Wild lilies, sand, sourdough bread, tuna cans, gold, eye shadow, desert dirt: these are among the distinctive materials that Rochelle Goldberg sculpts into sensuous configurations. Spanning the organic and inorganic, these things become re-enchanted in “Psychomachia,” bearing a narrative of gestures across their fragmentary forms. A central series of prints, “The Life and Death of Mary” (2020), anchors the exhibition’s context around the biblical story of Mary of Egypt, a prostitute whose repentance and conversion prompted her self-exile in the desert. These haunting images portray the patron saint of penitence and evoke illuminated manuscripts and the warm hues of Redon’s symbolist dream worlds. They underscore Goldberg’s timely interpretation of religion — still an avoided subject in contemporary art — that moves beyond perfunctory moral judgments and instead extrapolates the affective and gendered dynamics of desire, belief, forgiveness, and witnessing.
Goldberg’s floor sculptures reframe references to Mary as abstracted horizontal thresholds across the bounds of presence and absence. In Soiled [Resurrected] (2017–20), rectangular foam segments are coated with chia seeds and dusted with bronze powder and gold; the life-giving nature of seeds counters the sculpture’s aura of a sarcophagus to conjure a ritualized zone between the animate and non-living.
In Picnic (2020), Goldberg baked bread dough laced with metal coins onto glass bowls. These urn-like forms detail Mary’s material means of survival — from the prostitute’s monetary sale of her body to the mere three loaves of bread that she apparently subsisted on in the desert — and more broadly elicit burial objects and bodily remnants that compound the exhibition’s votive atmosphere.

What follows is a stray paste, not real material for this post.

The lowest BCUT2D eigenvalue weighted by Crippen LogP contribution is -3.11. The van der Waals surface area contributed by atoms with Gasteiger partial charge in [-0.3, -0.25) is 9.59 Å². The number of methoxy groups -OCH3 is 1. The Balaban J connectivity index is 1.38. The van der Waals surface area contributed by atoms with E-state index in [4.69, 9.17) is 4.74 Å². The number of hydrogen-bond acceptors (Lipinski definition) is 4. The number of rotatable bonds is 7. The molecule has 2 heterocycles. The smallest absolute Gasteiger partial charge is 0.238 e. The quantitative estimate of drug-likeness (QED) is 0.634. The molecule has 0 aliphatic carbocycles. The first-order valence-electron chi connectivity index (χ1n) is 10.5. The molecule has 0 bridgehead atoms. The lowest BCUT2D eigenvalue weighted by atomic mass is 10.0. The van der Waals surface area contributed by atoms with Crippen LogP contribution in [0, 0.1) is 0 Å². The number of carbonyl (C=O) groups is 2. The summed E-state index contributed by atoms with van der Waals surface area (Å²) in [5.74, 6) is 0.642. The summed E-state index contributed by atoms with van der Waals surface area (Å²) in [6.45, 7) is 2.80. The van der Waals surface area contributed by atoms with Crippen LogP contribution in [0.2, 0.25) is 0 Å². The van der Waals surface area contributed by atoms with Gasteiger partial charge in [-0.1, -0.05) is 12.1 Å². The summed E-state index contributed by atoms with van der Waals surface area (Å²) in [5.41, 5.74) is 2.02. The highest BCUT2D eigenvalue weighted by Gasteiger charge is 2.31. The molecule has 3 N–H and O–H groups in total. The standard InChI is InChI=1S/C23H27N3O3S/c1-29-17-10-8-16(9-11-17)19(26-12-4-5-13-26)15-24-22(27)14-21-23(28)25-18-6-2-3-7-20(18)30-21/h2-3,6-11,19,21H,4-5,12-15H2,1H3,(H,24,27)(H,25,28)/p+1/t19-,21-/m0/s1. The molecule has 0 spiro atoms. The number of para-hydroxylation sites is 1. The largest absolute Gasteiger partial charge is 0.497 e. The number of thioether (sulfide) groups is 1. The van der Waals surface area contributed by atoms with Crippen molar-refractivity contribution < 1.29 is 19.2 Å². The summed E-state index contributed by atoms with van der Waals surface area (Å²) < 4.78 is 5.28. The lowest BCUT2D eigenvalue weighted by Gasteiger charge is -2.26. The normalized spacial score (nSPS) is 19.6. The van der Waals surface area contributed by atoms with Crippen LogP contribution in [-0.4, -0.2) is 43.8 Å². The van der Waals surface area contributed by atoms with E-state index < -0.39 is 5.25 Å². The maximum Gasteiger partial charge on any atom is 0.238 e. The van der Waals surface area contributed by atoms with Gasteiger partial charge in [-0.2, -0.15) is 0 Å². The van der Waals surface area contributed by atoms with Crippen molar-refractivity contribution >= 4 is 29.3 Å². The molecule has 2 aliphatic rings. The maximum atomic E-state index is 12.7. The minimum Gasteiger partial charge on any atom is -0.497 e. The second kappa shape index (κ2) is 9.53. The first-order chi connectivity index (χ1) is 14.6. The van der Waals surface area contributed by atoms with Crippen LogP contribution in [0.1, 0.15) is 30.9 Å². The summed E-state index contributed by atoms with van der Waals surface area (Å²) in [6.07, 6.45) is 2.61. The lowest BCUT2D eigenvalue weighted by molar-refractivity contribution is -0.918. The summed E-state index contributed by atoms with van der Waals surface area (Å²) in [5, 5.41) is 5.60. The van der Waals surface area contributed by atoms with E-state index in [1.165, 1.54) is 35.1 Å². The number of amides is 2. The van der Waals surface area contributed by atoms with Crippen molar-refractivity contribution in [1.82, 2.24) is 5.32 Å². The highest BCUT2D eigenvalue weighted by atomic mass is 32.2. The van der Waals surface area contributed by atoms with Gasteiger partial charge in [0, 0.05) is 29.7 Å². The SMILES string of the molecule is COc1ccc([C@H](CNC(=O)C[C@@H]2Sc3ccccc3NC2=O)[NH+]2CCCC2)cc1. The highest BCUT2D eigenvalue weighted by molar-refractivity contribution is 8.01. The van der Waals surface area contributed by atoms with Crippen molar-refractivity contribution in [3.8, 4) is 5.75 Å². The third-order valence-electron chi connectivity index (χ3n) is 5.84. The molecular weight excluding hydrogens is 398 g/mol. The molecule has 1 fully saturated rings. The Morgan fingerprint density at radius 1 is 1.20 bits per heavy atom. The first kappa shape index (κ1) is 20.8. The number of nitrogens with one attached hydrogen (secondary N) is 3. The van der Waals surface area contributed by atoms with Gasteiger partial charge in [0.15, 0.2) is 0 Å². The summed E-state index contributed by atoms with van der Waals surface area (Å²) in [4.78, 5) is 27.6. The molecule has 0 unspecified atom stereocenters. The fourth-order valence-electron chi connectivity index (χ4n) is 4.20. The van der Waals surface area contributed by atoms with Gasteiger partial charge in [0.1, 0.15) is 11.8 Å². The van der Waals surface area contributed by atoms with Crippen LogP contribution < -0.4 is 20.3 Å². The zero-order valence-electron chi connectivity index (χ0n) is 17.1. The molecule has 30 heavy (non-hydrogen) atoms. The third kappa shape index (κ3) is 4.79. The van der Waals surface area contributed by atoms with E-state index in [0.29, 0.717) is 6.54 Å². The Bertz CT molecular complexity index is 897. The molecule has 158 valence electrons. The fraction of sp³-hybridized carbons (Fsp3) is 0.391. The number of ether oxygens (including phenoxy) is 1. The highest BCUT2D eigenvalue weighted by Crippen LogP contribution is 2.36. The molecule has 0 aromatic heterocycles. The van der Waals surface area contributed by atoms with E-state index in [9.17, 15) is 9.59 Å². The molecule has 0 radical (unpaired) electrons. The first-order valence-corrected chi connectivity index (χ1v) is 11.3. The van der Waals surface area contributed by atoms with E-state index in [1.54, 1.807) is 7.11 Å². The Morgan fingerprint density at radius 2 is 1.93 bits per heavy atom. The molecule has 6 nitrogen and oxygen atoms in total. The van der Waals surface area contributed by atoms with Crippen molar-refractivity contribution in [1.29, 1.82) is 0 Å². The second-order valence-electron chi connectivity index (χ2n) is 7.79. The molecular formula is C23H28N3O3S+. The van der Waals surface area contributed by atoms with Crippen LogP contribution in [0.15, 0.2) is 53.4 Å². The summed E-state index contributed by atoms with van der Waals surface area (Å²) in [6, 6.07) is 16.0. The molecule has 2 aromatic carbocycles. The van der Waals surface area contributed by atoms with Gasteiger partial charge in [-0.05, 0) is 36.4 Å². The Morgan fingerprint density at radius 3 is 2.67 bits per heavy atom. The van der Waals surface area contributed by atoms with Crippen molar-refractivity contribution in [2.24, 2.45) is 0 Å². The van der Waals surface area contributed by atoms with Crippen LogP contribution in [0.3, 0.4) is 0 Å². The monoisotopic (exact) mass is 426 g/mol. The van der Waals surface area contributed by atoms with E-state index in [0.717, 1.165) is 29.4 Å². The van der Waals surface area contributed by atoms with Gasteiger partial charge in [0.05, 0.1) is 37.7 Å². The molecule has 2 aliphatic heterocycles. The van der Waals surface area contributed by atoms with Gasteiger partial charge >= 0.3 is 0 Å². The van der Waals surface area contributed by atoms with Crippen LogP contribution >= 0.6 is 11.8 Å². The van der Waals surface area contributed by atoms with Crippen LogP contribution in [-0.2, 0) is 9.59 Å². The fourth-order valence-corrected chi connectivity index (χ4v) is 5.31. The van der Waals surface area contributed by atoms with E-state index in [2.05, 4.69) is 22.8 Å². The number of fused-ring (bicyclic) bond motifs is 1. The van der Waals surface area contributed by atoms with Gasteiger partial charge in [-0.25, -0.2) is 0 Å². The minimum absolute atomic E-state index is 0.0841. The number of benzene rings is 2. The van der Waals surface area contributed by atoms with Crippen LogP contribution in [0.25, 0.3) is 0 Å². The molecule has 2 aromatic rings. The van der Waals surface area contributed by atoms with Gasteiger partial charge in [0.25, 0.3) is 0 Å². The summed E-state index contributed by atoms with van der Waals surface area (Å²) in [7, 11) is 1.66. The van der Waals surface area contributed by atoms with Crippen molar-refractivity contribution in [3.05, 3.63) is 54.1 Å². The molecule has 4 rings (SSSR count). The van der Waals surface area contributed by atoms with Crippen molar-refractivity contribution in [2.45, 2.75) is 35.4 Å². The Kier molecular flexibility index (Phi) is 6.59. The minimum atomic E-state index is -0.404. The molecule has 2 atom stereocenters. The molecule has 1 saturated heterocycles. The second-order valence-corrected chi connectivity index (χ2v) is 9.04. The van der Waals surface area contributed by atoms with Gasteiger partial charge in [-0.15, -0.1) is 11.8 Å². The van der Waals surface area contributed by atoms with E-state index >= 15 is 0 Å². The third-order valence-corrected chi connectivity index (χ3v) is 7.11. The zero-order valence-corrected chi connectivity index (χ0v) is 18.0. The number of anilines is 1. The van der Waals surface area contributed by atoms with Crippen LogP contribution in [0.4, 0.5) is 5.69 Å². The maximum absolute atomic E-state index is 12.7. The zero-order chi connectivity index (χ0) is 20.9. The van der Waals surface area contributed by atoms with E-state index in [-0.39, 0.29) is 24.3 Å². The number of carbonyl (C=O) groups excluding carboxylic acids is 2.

“Psyche” is the Greek word for “soul,” while “machia” means “battle,” and the exhibition’s titular “battle of the soul” is evident in Goldberg’s three Intralocutor sculptures (all 2020) — bronze busts tinted with colored eye shadow to recall death masks. Goldberg’s neologism “intralocutor” connotes a dialogue with oneself (from the Latin intra, “within” + loqui, “speak”), as opposed to with an interlocutor, an other. These sculptures depict what Goldberg describes as Mary’s “resurrection of her-self as her witness” upon death. Albeit mystical, I find the ethical questions raised by this reflexive act of self-witnessing and self-distancing resonant amid today’s intensified precarity: How can we witness, attune to, and transfigure the unmarked borders of life and death? To whom must we speak within? What subject positions and structures must we release in order to risk being forgiven?